As such you may have clients tell you they never feel confident. If that does happen ask them what the color of their front door is, or any question that you know they will know the answer to.
Then question them by saying, “Are you sure?”
They will respond of course and may even give you a strange look, but persist and question them again.
Do this about 3 times before declaring, “So you’re confident you know what color your front door is then?”
Then sit back looking all smug and hope they don’t punch you for proving that they do indeed have confidence.
Use As Many Senses as Possible
Ok so back to visualizing confidence.
Whatever the scene is, and it could be something as mundane as being confident that you can talk to a work colleague on the phone or cook dinner without burning the house down.
See what you would see and hear what you would hear in the situation. Then allow any relevant tastes or smells to be present too as you start to build that sense of confidence.
Take as long as you need for this. Some people are naturally brilliant at visualizing, with others it takes a bit longer, but it’s all good, we’re not in a hurry.
When you think your confidence is peaking set the anchor.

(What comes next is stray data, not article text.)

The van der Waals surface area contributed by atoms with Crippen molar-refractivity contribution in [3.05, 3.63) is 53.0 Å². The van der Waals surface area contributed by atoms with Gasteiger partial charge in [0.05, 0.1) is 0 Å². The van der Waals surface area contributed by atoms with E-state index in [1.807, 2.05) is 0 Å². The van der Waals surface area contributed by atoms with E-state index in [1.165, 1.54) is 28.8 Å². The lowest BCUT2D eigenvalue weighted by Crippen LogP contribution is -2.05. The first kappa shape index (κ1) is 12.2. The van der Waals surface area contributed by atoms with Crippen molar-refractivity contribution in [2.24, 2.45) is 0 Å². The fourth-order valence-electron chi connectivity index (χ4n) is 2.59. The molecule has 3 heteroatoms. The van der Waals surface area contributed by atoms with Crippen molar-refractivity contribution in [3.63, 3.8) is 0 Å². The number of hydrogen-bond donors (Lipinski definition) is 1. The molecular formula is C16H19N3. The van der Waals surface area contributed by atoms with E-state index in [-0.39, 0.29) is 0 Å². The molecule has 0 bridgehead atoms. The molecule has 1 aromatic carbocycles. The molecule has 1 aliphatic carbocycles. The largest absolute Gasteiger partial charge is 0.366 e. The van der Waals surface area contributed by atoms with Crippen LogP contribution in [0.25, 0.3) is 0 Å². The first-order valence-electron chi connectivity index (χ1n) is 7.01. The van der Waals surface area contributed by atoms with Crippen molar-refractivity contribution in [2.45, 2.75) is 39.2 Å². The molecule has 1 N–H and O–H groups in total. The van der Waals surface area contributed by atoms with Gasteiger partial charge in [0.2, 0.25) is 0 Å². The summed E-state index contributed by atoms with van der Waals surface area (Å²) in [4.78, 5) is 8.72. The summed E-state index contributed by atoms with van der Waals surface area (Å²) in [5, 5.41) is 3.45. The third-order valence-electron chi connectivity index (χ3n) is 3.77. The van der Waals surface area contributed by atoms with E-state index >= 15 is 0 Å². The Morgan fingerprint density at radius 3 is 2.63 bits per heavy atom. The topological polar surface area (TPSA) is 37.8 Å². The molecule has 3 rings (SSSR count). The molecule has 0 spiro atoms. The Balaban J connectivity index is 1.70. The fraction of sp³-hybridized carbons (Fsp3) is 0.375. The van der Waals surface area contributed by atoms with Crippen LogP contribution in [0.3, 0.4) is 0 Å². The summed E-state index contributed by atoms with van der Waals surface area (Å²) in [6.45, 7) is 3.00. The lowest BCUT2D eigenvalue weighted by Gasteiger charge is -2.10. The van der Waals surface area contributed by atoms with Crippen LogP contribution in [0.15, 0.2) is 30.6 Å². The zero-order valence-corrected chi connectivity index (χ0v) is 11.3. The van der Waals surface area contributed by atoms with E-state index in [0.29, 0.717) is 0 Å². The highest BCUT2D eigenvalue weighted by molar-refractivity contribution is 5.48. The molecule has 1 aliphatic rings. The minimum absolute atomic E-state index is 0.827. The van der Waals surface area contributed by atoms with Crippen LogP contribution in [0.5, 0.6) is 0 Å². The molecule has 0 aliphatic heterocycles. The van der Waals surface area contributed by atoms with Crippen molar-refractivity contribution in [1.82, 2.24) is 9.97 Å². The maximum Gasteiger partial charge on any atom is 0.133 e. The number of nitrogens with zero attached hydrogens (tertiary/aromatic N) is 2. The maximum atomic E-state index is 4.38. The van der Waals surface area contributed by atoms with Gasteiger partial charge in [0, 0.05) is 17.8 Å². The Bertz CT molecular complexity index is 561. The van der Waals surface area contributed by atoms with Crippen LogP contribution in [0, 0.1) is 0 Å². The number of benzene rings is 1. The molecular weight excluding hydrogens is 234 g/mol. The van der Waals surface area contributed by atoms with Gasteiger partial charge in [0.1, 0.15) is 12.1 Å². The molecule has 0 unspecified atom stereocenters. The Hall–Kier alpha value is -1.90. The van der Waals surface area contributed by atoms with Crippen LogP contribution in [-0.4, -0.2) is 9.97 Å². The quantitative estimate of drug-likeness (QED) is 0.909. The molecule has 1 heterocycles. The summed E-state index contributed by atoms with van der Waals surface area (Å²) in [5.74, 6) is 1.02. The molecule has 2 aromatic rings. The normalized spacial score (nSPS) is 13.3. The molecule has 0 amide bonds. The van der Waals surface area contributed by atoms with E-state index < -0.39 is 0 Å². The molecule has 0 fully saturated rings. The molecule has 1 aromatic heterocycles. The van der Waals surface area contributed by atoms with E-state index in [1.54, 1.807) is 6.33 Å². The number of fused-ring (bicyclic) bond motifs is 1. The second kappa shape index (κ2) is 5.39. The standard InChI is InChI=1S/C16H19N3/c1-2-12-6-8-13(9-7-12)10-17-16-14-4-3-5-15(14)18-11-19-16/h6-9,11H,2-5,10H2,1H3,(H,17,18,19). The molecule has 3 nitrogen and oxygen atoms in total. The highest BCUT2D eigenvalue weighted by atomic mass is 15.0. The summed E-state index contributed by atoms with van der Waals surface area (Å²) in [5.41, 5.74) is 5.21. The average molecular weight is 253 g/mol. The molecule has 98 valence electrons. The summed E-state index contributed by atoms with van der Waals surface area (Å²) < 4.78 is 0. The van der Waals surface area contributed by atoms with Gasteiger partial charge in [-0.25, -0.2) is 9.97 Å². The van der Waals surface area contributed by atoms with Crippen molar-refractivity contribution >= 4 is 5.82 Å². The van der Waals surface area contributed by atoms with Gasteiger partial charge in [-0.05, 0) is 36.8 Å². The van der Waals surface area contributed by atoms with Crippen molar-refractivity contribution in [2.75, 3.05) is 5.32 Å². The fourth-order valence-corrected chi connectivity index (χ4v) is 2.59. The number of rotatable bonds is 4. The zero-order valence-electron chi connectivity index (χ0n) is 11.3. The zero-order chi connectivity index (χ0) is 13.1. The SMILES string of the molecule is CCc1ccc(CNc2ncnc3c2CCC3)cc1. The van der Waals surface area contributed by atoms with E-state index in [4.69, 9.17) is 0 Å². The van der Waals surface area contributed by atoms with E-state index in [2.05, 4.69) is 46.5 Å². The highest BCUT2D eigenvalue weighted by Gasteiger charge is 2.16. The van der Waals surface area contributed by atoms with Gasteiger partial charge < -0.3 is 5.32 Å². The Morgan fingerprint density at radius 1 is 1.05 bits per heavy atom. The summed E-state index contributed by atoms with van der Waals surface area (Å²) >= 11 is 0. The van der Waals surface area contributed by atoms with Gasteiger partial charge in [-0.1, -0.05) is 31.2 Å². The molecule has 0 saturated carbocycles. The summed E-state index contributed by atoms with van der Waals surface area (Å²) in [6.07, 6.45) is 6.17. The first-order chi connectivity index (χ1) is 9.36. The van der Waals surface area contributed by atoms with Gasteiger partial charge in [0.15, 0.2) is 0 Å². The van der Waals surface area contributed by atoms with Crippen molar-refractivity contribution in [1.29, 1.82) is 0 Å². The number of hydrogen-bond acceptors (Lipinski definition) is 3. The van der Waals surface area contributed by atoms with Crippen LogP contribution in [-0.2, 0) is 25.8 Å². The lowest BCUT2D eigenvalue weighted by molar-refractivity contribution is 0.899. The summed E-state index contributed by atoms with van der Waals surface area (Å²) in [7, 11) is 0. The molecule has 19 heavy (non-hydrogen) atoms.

In the early days opt NLP it got the nickname of squeesy knees because more of the early trainers taught anchoring by squeezing the knee.
I’m not sure of the practicality of that approach myself. Imagine walking on stage, realizing you need a shot of confidence and frantically leaning over and furiously squeezing your knee, it would raise a few eyebrows.
The only provisos are that you need somewhere fleshy as there are more nerve endings to help set the anchor, you need to be able to replicate it EXACTLY each time, and it doesn’t want to be an action you do regularly anyway.
In other words if you often sit meditating with your thumb and forefinger locked together, then don’t set an anchor using your thumb and forefinger.
I like the earlobe because it’s nice and fleshy and it’s easy to do surreptitiously without people pointing and shouting at you, “Look she’s firing an anchor!”
Having said that, go for whatever you like that won’t get you arrested and if you ever have an African elephant as a client don’t suggest the ear, they get very sensitive!
The Earlobe It Is
I’ll presume you have opted for your earlobe and as such I want you to hold it for about 3 seconds and then let go.
Now we need to do a break state, so as you let go immediately think about something totally different. This is crucial, because without it we can’t test the anchor as you will just carry your state from the visualization forward.
After 20 or 30 seconds of wondering who on earth decided owls were wise, or other idle thought of your choice, test the anchor.